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    Thursday, August 24, 2006

    Five foreign films that deserve a bigger audience

    Even today, in our supposedly global world, little letters at the bottom of a screen spell doom. Subtitles or even accents still pretty much guarantee a film's banishment to arthouse obscurity. For every year's few breakthroughs, its Crouching Tiger, Hidden Dragon or Life Is Beautiful, smaller films keep sneaking through the sieve. They quietly earn their money via a plugged-in audience, keep critics from killing themselves in the summer, and get out of the way by December when the Oscar bait invades. But with DVDs a near-given now, it's nothing to stress about, even if you live hours from an independent theater or video store. Here are some of my recommendations for films you might've missed and really shouldn't.

    Kontroll - Released here in the cruelest month of 2005, Kontroll deserved to make a much larger splash. Sure, it's as existentially bleak as a rainstorm in London and almost the entire film is set underground, but it's fun as hell too. It focuses on a team of misfit ticket inspectors in the Budapest subway system who are just trying to do their jobs. Along the way, they encounter everything from surly passengers to a surly rival team to a serial murderer pushing people onto the tracks. Throw in some romance, a narcoleptic, and a ticking clock and you have a funnier, more compelling thriller than Hollywood has produced in years.

    The Holy Girl
    - This Argentinian movie by rising star Lucrecia Martel doesn't turn the tables, it flips them over. Another small story that ends up resonating largely, The Holy Girl is about the titular character, Amalia, discovering her sexuality. That seems normal enough for a teenager, but her process is more complex than most. After a man rubs up against her one day, Amalia decides it's her mission to save him. Conflating her religious instruction and her confused desires, she tries to win him over even as her unaware mother becomes interested in him too. Martel's deft script keeps the action from turning sensational or lurid, leaving us with a film that is unsettling but always honest and powerful too.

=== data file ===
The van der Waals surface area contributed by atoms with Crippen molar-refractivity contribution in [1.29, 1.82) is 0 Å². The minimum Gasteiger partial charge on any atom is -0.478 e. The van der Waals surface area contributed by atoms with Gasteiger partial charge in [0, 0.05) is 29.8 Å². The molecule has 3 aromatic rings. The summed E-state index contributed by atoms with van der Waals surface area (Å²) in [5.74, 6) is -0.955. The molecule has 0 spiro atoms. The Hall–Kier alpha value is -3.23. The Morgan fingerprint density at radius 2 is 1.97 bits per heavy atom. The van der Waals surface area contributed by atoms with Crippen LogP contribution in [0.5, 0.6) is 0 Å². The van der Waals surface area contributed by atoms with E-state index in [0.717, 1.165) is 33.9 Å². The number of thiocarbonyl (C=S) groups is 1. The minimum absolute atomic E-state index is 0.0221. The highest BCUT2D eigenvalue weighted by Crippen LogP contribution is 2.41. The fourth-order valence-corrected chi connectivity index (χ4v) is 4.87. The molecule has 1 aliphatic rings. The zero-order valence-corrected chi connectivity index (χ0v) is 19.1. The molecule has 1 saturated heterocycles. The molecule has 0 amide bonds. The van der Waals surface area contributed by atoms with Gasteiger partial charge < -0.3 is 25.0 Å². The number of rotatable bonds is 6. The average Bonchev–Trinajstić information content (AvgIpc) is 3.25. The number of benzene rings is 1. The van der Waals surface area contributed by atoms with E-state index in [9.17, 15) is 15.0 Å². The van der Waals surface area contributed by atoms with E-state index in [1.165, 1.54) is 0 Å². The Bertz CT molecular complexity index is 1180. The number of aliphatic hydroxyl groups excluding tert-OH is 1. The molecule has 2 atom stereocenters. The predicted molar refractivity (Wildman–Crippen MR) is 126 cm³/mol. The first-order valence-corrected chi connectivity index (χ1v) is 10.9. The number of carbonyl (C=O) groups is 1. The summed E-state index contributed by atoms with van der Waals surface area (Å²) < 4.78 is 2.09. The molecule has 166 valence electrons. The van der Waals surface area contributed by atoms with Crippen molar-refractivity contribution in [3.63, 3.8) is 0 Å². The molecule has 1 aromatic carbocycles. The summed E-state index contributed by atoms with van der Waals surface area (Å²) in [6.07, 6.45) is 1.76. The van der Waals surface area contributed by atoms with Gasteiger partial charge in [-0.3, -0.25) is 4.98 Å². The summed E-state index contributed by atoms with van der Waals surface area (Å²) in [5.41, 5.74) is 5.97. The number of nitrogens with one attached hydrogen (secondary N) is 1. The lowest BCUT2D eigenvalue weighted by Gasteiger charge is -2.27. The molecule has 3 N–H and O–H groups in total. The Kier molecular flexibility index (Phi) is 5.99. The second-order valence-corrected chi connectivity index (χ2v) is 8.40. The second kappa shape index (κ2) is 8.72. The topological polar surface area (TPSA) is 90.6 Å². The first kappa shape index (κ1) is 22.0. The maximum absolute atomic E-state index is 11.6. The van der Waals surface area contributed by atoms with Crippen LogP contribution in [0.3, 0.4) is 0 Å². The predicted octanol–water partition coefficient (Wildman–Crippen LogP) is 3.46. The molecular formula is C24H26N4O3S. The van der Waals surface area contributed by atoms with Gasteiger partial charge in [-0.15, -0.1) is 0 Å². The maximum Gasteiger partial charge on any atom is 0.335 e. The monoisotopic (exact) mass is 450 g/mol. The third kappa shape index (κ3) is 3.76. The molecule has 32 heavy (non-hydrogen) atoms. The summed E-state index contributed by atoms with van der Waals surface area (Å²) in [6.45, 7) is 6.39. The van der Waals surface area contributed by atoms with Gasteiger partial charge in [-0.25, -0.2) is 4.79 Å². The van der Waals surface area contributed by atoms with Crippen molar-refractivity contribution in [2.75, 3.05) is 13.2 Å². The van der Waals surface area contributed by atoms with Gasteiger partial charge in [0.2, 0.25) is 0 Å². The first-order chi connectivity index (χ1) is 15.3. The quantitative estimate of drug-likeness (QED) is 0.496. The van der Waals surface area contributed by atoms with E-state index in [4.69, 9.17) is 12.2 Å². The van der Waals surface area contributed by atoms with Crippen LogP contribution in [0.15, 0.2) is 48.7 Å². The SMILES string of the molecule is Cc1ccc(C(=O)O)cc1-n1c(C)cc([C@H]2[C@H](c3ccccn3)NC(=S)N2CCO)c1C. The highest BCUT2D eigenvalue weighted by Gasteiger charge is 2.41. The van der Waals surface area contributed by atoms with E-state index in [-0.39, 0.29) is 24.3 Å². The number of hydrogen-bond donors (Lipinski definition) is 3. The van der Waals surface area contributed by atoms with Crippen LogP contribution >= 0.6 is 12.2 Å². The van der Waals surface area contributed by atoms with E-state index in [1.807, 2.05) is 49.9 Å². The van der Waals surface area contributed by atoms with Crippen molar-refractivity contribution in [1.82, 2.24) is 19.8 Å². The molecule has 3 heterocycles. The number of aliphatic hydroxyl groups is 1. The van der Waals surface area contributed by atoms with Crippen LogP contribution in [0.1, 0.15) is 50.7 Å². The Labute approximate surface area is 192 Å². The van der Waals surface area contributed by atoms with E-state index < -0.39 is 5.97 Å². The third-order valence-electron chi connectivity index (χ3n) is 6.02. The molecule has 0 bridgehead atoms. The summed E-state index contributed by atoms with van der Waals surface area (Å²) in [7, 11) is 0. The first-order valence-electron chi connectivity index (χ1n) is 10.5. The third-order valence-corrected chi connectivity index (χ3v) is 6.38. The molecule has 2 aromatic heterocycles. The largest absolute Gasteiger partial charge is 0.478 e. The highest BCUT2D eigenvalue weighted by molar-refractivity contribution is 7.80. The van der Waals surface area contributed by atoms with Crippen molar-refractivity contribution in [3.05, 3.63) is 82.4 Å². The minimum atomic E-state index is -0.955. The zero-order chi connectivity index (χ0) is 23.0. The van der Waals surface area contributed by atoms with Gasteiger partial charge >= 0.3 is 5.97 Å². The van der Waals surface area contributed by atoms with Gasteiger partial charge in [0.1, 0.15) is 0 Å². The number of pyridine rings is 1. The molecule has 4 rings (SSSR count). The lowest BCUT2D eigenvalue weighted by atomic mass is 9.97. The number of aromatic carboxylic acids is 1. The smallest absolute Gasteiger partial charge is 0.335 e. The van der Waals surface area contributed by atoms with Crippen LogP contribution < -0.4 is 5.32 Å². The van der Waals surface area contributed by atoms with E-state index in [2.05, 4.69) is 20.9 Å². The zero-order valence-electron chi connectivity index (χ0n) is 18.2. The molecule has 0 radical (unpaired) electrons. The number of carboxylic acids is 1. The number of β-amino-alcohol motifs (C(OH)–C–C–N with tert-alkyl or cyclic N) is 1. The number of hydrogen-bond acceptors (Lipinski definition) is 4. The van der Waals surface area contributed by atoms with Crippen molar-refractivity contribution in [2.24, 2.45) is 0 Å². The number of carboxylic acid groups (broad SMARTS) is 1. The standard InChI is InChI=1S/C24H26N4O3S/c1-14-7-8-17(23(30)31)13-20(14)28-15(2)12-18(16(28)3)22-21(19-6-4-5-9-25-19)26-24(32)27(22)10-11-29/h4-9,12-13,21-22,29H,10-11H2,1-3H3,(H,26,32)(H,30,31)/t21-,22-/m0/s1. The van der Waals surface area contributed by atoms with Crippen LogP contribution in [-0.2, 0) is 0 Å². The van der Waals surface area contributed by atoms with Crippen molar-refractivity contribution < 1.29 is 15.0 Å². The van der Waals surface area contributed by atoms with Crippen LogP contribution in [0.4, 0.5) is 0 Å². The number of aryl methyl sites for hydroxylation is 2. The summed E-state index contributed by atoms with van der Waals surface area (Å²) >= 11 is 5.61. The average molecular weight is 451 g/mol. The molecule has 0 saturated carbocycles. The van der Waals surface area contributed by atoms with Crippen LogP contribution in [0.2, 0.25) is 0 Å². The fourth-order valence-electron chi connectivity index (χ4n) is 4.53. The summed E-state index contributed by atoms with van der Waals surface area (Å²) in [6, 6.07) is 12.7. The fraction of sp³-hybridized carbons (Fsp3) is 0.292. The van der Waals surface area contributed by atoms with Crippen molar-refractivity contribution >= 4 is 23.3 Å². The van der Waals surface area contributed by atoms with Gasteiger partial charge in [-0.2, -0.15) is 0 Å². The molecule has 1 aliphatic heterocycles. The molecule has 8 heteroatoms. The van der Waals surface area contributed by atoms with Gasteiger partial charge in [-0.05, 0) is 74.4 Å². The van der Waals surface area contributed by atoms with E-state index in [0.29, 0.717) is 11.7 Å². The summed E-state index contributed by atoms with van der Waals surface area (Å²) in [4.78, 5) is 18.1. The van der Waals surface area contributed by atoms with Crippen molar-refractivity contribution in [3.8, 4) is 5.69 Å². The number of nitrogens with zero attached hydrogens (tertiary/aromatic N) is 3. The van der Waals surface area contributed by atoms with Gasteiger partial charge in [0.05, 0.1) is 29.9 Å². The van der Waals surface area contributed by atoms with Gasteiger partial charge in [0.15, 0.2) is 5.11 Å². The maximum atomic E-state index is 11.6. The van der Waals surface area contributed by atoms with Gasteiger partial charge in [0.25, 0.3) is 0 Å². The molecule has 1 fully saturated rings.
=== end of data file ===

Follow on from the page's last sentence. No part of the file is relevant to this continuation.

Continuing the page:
Games of Love and Chance - Okay, so Games of Love and Chance isn't exactly unknown, especially under its original title, L'esquive. It swept up four major Césars, the French equivalent of the Oscar, in 2003, including Best Film. Still, when I mention the movie to friends, they act as if I'm speaking a foreign language. (Pause for chuckles.) It's a small, seemingly simple film about a boy who likes a girl and tries to co-star in a play with her to win her over. But it's surprisingly relevant because it focuses on the underclass kids on the city outskirts. They use slang specific to their culture and interact in ways you'll never see in some crusty costume drama. Most importantly, an event near the end uproots everything else we've seen, giving the film a sudden gravity, revealing the kids who thought they were in the spotlight to just be bit players in a much larger drama.

    All About Lily Chou-Chou - Of all the recommendations on this list, this film is easily the most difficult and experimental. It tilts toward the three-hour mark and relies on storytelling through disjointed portraits. For stretches of it, I was lost and frustrated. It rewards your attention though, interspersing moments of loveliness with scenes of disturbing brutality. Reveling in portraying a rapidly changing Japan, All About Lily Chou-Chou is about growing up saturated in pop culture and pop music. It's about the terrors that come with that territory, and even at its most disorienting, it's never less than stunning to look at.

    Together - Lukas Moodysson is one of my all-time favorite directors, his first three films on par with Lars Von Trier's Heart of Gold trilogy in my mind. I can (and do) spend hours debating which Moodysson film is the best, and though it depends on my mood,Together usually wins. Like a kinder, more humanistic companion to The Idiots, Together portrays the daily life of a Socialist commune in Sweden. It has all of the personalities you'd expect, but every character is sketched out in full, loving detail. Like good Socialists, they let us share their arguments and inner workings, all the complications and contradictions of the real world intruding. And even when their philosophy fails, their stubborn humanity comes sparkling through.

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